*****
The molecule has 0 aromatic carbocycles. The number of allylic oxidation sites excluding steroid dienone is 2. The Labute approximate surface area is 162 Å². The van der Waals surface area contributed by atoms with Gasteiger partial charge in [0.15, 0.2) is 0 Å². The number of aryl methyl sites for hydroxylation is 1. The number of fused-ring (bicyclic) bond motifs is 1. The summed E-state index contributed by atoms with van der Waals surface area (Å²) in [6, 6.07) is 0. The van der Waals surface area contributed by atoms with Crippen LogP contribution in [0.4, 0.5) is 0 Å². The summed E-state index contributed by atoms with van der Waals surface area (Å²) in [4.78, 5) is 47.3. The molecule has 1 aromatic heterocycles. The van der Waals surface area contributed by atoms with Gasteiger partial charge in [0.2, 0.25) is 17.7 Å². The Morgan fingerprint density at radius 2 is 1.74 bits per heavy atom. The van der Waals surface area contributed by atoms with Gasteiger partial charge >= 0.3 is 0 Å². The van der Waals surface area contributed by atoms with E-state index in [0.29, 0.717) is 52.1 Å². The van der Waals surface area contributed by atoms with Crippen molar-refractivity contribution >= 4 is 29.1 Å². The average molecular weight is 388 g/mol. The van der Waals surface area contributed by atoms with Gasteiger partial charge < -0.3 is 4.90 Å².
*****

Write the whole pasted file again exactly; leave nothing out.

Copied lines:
The molecule has 0 aromatic carbocycles. The number of allylic oxidation sites excluding steroid dienone is 2. The Labute approximate surface area is 162 Å². The van der Waals surface area contributed by atoms with Gasteiger partial charge in [0.15, 0.2) is 0 Å². The number of aryl methyl sites for hydroxylation is 1. The number of fused-ring (bicyclic) bond motifs is 1. The summed E-state index contributed by atoms with van der Waals surface area (Å²) in [6, 6.07) is 0. The van der Waals surface area contributed by atoms with Crippen LogP contribution in [0.4, 0.5) is 0 Å². The summed E-state index contributed by atoms with van der Waals surface area (Å²) in [4.78, 5) is 47.3. The molecule has 1 aromatic heterocycles. The van der Waals surface area contributed by atoms with Gasteiger partial charge in [0.2, 0.25) is 17.7 Å². The Morgan fingerprint density at radius 2 is 1.74 bits per heavy atom. The van der Waals surface area contributed by atoms with Gasteiger partial charge >= 0.3 is 0 Å². The van der Waals surface area contributed by atoms with E-state index in [0.29, 0.717) is 52.1 Å². The van der Waals surface area contributed by atoms with Crippen molar-refractivity contribution >= 4 is 29.1 Å². The average molecular weight is 388 g/mol. The van der Waals surface area contributed by atoms with Gasteiger partial charge < -0.3 is 4.90 Å².